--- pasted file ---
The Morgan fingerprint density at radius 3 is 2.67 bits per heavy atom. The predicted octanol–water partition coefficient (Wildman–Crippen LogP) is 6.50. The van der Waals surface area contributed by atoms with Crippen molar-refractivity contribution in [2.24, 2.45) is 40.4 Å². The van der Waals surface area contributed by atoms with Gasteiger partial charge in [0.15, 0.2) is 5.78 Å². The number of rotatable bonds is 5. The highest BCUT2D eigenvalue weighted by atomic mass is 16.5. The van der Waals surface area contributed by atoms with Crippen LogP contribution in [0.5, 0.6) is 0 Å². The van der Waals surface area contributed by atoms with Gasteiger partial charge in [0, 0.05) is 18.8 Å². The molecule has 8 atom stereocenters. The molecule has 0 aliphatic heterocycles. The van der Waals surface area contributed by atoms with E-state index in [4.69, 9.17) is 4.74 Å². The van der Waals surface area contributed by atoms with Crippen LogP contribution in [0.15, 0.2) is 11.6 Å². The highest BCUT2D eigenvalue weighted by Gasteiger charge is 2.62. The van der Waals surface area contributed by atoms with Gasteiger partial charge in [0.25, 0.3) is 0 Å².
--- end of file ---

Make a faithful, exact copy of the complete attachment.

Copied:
The Morgan fingerprint density at radius 3 is 2.67 bits per heavy atom. The predicted octanol–water partition coefficient (Wildman–Crippen LogP) is 6.50. The van der Waals surface area contributed by atoms with Crippen molar-refractivity contribution in [2.24, 2.45) is 40.4 Å². The van der Waals surface area contributed by atoms with Gasteiger partial charge in [0.15, 0.2) is 5.78 Å². The number of rotatable bonds is 5. The highest BCUT2D eigenvalue weighted by atomic mass is 16.5. The van der Waals surface area contributed by atoms with Crippen LogP contribution in [0.5, 0.6) is 0 Å². The van der Waals surface area contributed by atoms with Gasteiger partial charge in [0, 0.05) is 18.8 Å². The molecule has 8 atom stereocenters. The molecule has 0 aliphatic heterocycles. The van der Waals surface area contributed by atoms with E-state index in [4.69, 9.17) is 4.74 Å². The van der Waals surface area contributed by atoms with Crippen LogP contribution in [0.15, 0.2) is 11.6 Å². The highest BCUT2D eigenvalue weighted by Gasteiger charge is 2.62. The van der Waals surface area contributed by atoms with Gasteiger partial charge in [0.25, 0.3) is 0 Å².